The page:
Review: Jack Foley
FIRST up, a confession. I am a CSI virgin, but a massive Quentin
Hence, as soon as I heard that Tarantino was to direct the two-part
season finale of the fifth season of CSI I couldn't wait to see
The result was two hours of tension-packed television that will
probably go down in history as one of the all-time great episodes
of any series.
Tarantino's presence among the CSI fraternity isn't as odd as
it may seem at first.
He has long been one of the show's biggest fans and leapt at
the opportunity to direct an episode.
He is also no stranger to the small screen, having previously
helmed an episode of ER during its first season.
In both cases, he manages to embellish two already great shows
with his own unique style without sacrificing any of the enjoyment
for existing fans.
What's more, both CSI and ER provide a fitting framework for
the director's own form of macabre movie-making - both dealing
with violence and its aftermath to varying degrees.
With CSI, especially, the show provides Tarantino with the perfect
playground in which to run amok and he wastes no time in getting
The two-parter kicks off with the kidnapping of CSI member, Nick
Stokes (George Eads), while he is investigating a grisly crime
Having lost one of their own, the remaining CSI members (now
split up) reunite once more to find him, with William Petersen's
Gil Grissom leading the way.
Coming from the deliciously warped
brain of Tarantino, however, Stokes' kidnapping is no simple affair,
given that the unfortunate detective is buried alive with only
a limited amount of oxygen to keep him going.
An extra twist is that his former colleagues have been sent a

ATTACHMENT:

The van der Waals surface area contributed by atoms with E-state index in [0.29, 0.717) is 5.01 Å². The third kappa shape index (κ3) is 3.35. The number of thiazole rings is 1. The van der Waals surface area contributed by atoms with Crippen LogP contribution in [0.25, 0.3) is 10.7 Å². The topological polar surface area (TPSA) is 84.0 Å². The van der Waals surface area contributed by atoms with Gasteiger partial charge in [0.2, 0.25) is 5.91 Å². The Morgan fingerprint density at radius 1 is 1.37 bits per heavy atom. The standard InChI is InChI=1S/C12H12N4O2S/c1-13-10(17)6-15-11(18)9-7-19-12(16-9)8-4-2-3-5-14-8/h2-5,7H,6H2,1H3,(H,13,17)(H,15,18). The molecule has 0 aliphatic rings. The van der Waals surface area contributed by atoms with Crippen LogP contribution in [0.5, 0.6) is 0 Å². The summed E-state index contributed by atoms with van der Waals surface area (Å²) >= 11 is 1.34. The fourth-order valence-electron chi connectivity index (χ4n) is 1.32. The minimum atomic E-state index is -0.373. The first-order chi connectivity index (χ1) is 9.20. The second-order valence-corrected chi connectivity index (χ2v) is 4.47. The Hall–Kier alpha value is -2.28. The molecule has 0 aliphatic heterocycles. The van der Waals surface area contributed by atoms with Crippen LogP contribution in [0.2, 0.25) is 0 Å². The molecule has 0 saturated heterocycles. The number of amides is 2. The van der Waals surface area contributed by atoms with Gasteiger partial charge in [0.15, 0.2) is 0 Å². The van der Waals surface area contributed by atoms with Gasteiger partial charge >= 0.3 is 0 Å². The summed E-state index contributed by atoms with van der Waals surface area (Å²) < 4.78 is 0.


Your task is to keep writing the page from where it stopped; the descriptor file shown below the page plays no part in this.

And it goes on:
live internet link that allows them to see inside the coffin at
the press of a button, so that they can keep monitor on Stokes'
progress while attempting to find him.
But as time rapidly runs out, the situation grows increasingly
more desperate given that Stokes has been left with a handgun
to put an end to his suffering, while also being faced with the
prospect of flesh-eating ants crawling all over him as he awaits
The ensuing two hours is as gripping as it sounds and a double-edged
treat for both Tarantino and CSI fans alike.
The director's quirky humour is evident in several of the vocal
exchanges, while his penchant for the macabre is fully realised
in a surreal dream sequence during which Stokes is made to witness
his own autopsy.
The fact that he has been buried alive also brings back memories
of Kill Bill 2 and Uma
Thurman's brush with death in that movie - so perhaps it is no
coincidence that both CSI episodes have affectionately been dubbed
Volume One and Two (there are plenty of visual nods to both Kill
Bill films throughout).
Yet while Tarantino film buffs will be satisfied with many of
the director's touches, CSI fans will doubtless be pleased with
the way he integrates his vision into the show's established formula,
while simultaneously bringing a story arc to a close (involving
the team's division).
The result is a masterclass in American television; one which
has that rare ability to appeal to converts and the uninitiated
It can only broaden the show's appeal as it contemplates a sixth
5 finale - A CSI devotee writes
CSI Season 4 - review